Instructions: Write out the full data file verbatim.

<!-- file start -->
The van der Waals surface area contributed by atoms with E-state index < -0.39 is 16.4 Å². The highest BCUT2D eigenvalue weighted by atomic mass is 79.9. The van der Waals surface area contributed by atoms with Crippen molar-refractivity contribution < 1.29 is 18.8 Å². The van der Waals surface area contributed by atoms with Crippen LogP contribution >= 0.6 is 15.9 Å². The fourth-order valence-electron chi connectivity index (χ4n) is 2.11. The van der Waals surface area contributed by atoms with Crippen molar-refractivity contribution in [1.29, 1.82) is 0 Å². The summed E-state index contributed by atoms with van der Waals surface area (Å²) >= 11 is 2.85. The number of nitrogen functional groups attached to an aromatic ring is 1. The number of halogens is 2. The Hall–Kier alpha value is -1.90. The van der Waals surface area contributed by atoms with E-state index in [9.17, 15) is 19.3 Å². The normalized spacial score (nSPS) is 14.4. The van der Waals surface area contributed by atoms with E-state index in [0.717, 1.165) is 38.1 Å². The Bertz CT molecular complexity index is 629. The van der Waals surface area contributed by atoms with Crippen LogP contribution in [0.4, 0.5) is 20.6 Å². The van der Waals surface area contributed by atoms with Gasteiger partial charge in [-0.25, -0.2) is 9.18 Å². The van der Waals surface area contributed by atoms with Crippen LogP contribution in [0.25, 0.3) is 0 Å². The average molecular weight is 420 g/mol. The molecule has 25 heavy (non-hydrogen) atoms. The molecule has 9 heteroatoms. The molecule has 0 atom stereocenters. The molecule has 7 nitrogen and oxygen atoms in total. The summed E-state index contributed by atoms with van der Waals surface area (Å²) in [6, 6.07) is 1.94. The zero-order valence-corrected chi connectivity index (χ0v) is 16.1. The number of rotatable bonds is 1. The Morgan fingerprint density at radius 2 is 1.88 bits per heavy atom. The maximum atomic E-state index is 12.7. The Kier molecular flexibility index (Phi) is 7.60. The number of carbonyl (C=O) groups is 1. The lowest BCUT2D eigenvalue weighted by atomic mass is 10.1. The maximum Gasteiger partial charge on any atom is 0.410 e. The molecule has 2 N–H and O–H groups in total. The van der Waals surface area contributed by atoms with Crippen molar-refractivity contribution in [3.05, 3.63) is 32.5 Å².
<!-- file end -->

The van der Waals surface area contributed by atoms with E-state index < -0.39 is 16.4 Å². The highest BCUT2D eigenvalue weighted by atomic mass is 79.9. The van der Waals surface area contributed by atoms with Crippen molar-refractivity contribution < 1.29 is 18.8 Å². The van der Waals surface area contributed by atoms with Crippen LogP contribution >= 0.6 is 15.9 Å². The fourth-order valence-electron chi connectivity index (χ4n) is 2.11. The van der Waals surface area contributed by atoms with Crippen molar-refractivity contribution in [1.29, 1.82) is 0 Å². The summed E-state index contributed by atoms with van der Waals surface area (Å²) >= 11 is 2.85. The number of nitrogen functional groups attached to an aromatic ring is 1. The number of halogens is 2. The Hall–Kier alpha value is -1.90. The van der Waals surface area contributed by atoms with E-state index in [9.17, 15) is 19.3 Å². The normalized spacial score (nSPS) is 14.4. The van der Waals surface area contributed by atoms with E-state index in [0.717, 1.165) is 38.1 Å². The Bertz CT molecular complexity index is 629. The van der Waals surface area contributed by atoms with Crippen LogP contribution in [0.4, 0.5) is 20.6 Å². The van der Waals surface area contributed by atoms with Gasteiger partial charge in [-0.25, -0.2) is 9.18 Å². The van der Waals surface area contributed by atoms with Crippen LogP contribution in [0.25, 0.3) is 0 Å². The average molecular weight is 420 g/mol. The molecule has 25 heavy (non-hydrogen) atoms. The molecule has 9 heteroatoms. The molecule has 0 atom stereocenters. The molecule has 7 nitrogen and oxygen atoms in total. The summed E-state index contributed by atoms with van der Waals surface area (Å²) in [6, 6.07) is 1.94. The zero-order valence-corrected chi connectivity index (χ0v) is 16.1. The number of rotatable bonds is 1. The Morgan fingerprint density at radius 2 is 1.88 bits per heavy atom. The maximum atomic E-state index is 12.7. The Kier molecular flexibility index (Phi) is 7.60. The number of carbonyl (C=O) groups is 1. The lowest BCUT2D eigenvalue weighted by atomic mass is 10.1. The maximum Gasteiger partial charge on any atom is 0.410 e. The molecule has 2 N–H and O–H groups in total. The van der Waals surface area contributed by atoms with Crippen molar-refractivity contribution in [3.05, 3.63) is 32.5 Å².